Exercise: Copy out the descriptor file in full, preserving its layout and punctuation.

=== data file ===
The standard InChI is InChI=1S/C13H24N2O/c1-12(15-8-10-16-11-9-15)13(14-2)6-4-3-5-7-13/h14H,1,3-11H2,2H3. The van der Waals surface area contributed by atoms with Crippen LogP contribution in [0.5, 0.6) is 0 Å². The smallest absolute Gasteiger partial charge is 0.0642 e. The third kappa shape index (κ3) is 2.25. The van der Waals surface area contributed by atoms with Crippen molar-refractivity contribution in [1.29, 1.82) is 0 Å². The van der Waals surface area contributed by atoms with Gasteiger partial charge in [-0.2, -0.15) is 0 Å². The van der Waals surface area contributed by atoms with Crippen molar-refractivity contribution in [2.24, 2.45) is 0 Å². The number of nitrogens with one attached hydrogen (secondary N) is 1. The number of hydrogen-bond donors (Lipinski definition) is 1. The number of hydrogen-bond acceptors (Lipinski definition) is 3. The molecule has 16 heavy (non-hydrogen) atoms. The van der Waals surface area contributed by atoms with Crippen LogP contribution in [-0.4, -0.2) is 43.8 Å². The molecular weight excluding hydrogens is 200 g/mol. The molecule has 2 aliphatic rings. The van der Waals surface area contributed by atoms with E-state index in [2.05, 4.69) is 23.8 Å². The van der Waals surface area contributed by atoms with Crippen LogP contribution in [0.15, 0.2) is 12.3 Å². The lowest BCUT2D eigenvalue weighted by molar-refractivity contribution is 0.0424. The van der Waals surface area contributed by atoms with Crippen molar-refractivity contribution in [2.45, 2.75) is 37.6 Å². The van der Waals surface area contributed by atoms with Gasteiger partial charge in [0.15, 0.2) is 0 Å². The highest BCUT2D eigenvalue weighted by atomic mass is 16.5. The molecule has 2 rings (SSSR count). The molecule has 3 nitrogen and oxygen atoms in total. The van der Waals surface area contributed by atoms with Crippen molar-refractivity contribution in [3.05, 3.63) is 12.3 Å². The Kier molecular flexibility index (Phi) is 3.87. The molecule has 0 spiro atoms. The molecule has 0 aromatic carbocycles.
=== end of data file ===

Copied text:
The standard InChI is InChI=1S/C13H24N2O/c1-12(15-8-10-16-11-9-15)13(14-2)6-4-3-5-7-13/h14H,1,3-11H2,2H3. The van der Waals surface area contributed by atoms with Crippen LogP contribution in [0.5, 0.6) is 0 Å². The smallest absolute Gasteiger partial charge is 0.0642 e. The third kappa shape index (κ3) is 2.25. The van der Waals surface area contributed by atoms with Crippen molar-refractivity contribution in [1.29, 1.82) is 0 Å². The van der Waals surface area contributed by atoms with Gasteiger partial charge in [-0.2, -0.15) is 0 Å². The van der Waals surface area contributed by atoms with Crippen molar-refractivity contribution in [2.24, 2.45) is 0 Å². The number of nitrogens with one attached hydrogen (secondary N) is 1. The number of hydrogen-bond donors (Lipinski definition) is 1. The number of hydrogen-bond acceptors (Lipinski definition) is 3. The molecule has 16 heavy (non-hydrogen) atoms. The van der Waals surface area contributed by atoms with Crippen LogP contribution in [-0.4, -0.2) is 43.8 Å². The molecular weight excluding hydrogens is 200 g/mol. The molecule has 2 aliphatic rings. The van der Waals surface area contributed by atoms with E-state index in [2.05, 4.69) is 23.8 Å². The van der Waals surface area contributed by atoms with Crippen LogP contribution in [0.15, 0.2) is 12.3 Å². The lowest BCUT2D eigenvalue weighted by molar-refractivity contribution is 0.0424. The van der Waals surface area contributed by atoms with Crippen molar-refractivity contribution in [2.45, 2.75) is 37.6 Å². The van der Waals surface area contributed by atoms with Gasteiger partial charge in [0.15, 0.2) is 0 Å². The highest BCUT2D eigenvalue weighted by atomic mass is 16.5. The molecule has 2 rings (SSSR count). The molecule has 3 nitrogen and oxygen atoms in total. The van der Waals surface area contributed by atoms with Crippen molar-refractivity contribution in [3.05, 3.63) is 12.3 Å². The Kier molecular flexibility index (Phi) is 3.87. The molecule has 0 spiro atoms. The molecule has 0 aromatic carbocycles.